In 2014, ICNC launched its new curriculum fellowship to support development of courses on nonviolent conflict and promote teaching in the growing field of civil resistance studies. This year, ICNC has selected six fellows to help them introduce or expand existing curricular and educational activities in the field of civil resistance at their universities and colleges. Our 2015 curriculum fellows teach in the United States and Canada.
2015 Fellows include:
Jeneve Brooks is an Assistant Professor of Sociology at Troy University – Dothan Campus in Dothan, AL. Her research examines how to build more peaceful and inclusive societies. Specifically, her published work focuses on protest music, social movements, political psychology, mass media/popular culture, emotions, race relations, and much more. Jeneve has contributed to Music Sociology: An Introduction to the Role of Music in Social Life (Horsfall, Meij, and Probstfield 2013) and has written journal articles for Theory in Action, Music and Arts in Action and Race, Gender, and Class. Jeneve is committed to bridging the divide between races and cultures and organized a Dialogue on Race Relations event in Dothan, AL which brought together law enforcement, politicians, clergy, and activists to respond to the growing concerns over the racial divide, both nationally and locally. In addition, her commitment to social justice pedagogy was featured on The Teaching Research and Innovations’ Library for Sociology’s website for a curriculum she developed entitled “Exploring Home Ownership, Residential Segregation, and the Growing Racial Wealth Gap.” Jeneve is also the co-organizer for the regional Wiregrass Blues Fest and is involved in a variety of progressive movements ranging from peace movement mobilization to prison reform.
Course title: “Social Change” (Fall 2015)
Location: Troy University, Dothan, Ala.
Abstract: This course emphasizes civil resistance and social movements and the vital role of music in progressive social movements. Specifically, the course introduces students to the strategy of non-violent civil resistance and how it has been particularly effective in eliciting long-term social change. The course focuses on several case studies of civil resistance movements in various countries and highlights diverse readings offered by the International Center for Nonviolent Conflict’s (ICNC), including texts by Maciej Bartkowki, Peter Ackerman, Jack Duvall Erica Chenoweth, Maria Stephan, and Robert Helvey. The course also highlights music’s significant role in progressive social change efforts, utilizing Dorian Lynskey’s comprehensive 33 Revolutions Per Minute: A History of Protest Songs from Billie Holiday to Green Day. In addition, the course incorporates ICNC’s Universal E-Classroom. The focus on nonviolent civil resistance is particularly useful and enlightening for students living in the south. given the strong and pervasive military culture in Alabama. These expanded resources available through the ICNC website enable students to more deeply understand that nonviolent civil resistance strategies are often more effective in bringing about lasting social change than what can be achieved through violent means.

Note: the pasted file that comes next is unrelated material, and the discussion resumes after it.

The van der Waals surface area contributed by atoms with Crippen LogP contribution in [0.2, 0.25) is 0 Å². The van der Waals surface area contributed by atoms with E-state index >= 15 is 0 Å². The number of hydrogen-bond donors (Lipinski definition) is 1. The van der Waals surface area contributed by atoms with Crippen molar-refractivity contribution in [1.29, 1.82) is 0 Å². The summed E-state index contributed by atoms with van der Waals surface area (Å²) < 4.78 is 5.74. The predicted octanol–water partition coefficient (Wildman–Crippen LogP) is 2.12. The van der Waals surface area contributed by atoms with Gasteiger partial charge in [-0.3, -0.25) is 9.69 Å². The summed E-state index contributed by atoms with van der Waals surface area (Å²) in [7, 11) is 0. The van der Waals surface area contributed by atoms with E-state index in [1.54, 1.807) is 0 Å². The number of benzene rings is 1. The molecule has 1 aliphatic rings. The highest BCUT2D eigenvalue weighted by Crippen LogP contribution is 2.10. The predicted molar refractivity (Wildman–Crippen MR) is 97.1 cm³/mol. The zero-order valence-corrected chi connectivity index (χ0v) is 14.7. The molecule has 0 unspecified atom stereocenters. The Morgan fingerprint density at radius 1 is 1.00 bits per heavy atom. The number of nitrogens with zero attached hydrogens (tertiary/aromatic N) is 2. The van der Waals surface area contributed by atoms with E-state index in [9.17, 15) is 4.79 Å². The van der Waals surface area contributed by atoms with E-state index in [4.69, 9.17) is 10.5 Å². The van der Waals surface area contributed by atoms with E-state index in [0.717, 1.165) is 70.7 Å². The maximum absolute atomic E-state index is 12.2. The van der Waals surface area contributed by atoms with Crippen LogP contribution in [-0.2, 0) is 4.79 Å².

Jacob Mundy is an Assistant Professor of Peace and Conflict Studies at Colgate University where he also contributes to African and Middle Eastern studies. His research explores issues of civil conflict and foreign intervention in northern Africa. He has conducted fieldwork in Western Sahara, Morocco, Algeria, and Libya. In addition to several journal articles and other publications, is books include Western Sahara: War, Nationalism, and Conflict Irresolution, The Postconflict Environment, and Imaginative Geographies of Algerian Violence. His research on civil resistance includes an award-winning article coauthored with Maria Stephan and a book chapter coauthored with Stephen Zunes, recently published in the collection Civil Resistance and Conflict Transformation: Transitions from Armed to Nonviolent Struggle.
Course title: Strategic Nonviolent Conflict: Theory, Practice, & Critique (Fall 2015)
Location: Colgate University, Hamilton, New York